An annotated bibliography is a works cited list, but each citation for your sources is followed by a paragraph of explanation and justification: why is this source one of your sources? What does it bring to your research?
You will summarize the relevant information you're getting from that source (but remember, this isn't your paper -- you are summarizing, not presenting all the information itself) as well as how this well help you in your research (by providing background information, by exploring a certain angle, by presenting a contrary idea...).
Creating an annotated bibliography is not simply an academic exercise. An annotated bibliography is a tool to help you summarize your source content and evaluate its place within your research. If a source satisfies your "usefulness" criteria, that source belongs on your annotated bibliography. This process begins the transition from reading sources to incorporating content (ideas, quotes, paraphrasing) into your work. It is time to "make sense" of the knowledge you have gained from your research. This knowledge is the foundation on which to build your own voice, explain your methodology, discuss your conclusions, make and report on your new knowledge.
Of course, evaluation of sources goes beyond "usefulness" to the other elements of authority, credibility, currency, and purpose.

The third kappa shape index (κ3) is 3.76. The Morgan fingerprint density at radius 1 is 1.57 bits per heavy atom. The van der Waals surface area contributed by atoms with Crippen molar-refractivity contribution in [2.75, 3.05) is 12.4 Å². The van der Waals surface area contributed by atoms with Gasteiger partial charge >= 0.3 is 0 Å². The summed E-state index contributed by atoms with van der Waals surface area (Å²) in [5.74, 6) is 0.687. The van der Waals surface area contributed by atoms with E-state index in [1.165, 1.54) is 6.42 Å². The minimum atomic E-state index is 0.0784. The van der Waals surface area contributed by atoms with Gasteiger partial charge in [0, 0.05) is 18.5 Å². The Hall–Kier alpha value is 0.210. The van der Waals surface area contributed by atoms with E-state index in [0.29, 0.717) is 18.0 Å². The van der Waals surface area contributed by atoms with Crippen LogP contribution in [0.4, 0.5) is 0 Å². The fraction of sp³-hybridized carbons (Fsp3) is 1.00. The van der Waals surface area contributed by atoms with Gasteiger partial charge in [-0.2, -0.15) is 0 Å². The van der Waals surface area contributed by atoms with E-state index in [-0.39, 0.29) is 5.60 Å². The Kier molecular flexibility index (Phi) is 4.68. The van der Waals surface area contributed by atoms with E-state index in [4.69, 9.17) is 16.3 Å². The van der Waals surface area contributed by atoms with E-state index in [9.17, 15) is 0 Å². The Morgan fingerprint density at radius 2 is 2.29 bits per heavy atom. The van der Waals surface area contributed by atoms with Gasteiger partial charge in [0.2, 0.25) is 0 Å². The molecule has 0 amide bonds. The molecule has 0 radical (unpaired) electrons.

These tabs contain a few quick examples for sources you're likely to use for this assignment.
For more examples, please refer to the big MLA guide.
Remember, in MLA, just keep going through the list of elements (author, title, source name, etc) until you've identified all the major paths to locating your source. Start with information about the source itself (like the creator of a photograph) before looking to add information about the database or website you found it on. Keep in mind that you want a reader to be able to track down your same source based solely on your citation -- a vague citation is a useless citation!
Scott, Cord. "Written In Red, White, and Blue: A Comparison Of Comic Book Propaganda From World War II and September 11." Journal of Popular Culture, vol. 40, no. 2, 2007, pp. 325-343. Psychology and Behavioral Sciences Collection, doi: 10.1111/j.1540-5931.2007.00381.x.
Cootner, Paul H. “The Role of the Railroads in United States Economic Growth.” The Journal of Economic History, vol. 23, no. 4, 1963, pp. 477–521. JSTOR, www.jstor.org/stable/2116211.
Janaro, Richard, and Thelma Altshuler. The Art of Being Human: The Humanities as a Technique for Living. 11th ed., Pearson, 2016.
Janaro, Richard, and Thelma Altshuler. The Art of Being Human: The Humanities as a Technique for Living. 11th ed., Pearson, 2017. Ebook.
Chapter in an E-Book from the Databases (Unique Author):
Steinbach, Penny. "The Implications of Horizontality and Verticality in the Iconography of a Class Maya Emblem." Maya Imagery, Architecture, and Activity: Space and Spatial Analysis in Art History, edited by Kaylee R. Spencer and Maline D. Werness-Rude, University of New Mexico Press, 2015, pp. 106-139. ProQuest Ebook Central, ebookcentral-proquest-com.lscsproxy.lonestar.edu/lib/lonestar-ebooks/detail.action?docID=1865287.
E-Book from the Database:
Bundrick, Sheramy D. Athens, Etruria, and the Many Lives of Greek Figured Pottery. University of Wisconsin Press, 2019. EBSCO eBook Collection, search.ebscohost.com/login.aspx?direct=true&AuthType=ip,cpid&custid=s1088435&db=nlebk&AN=1985604&site=ehost-live.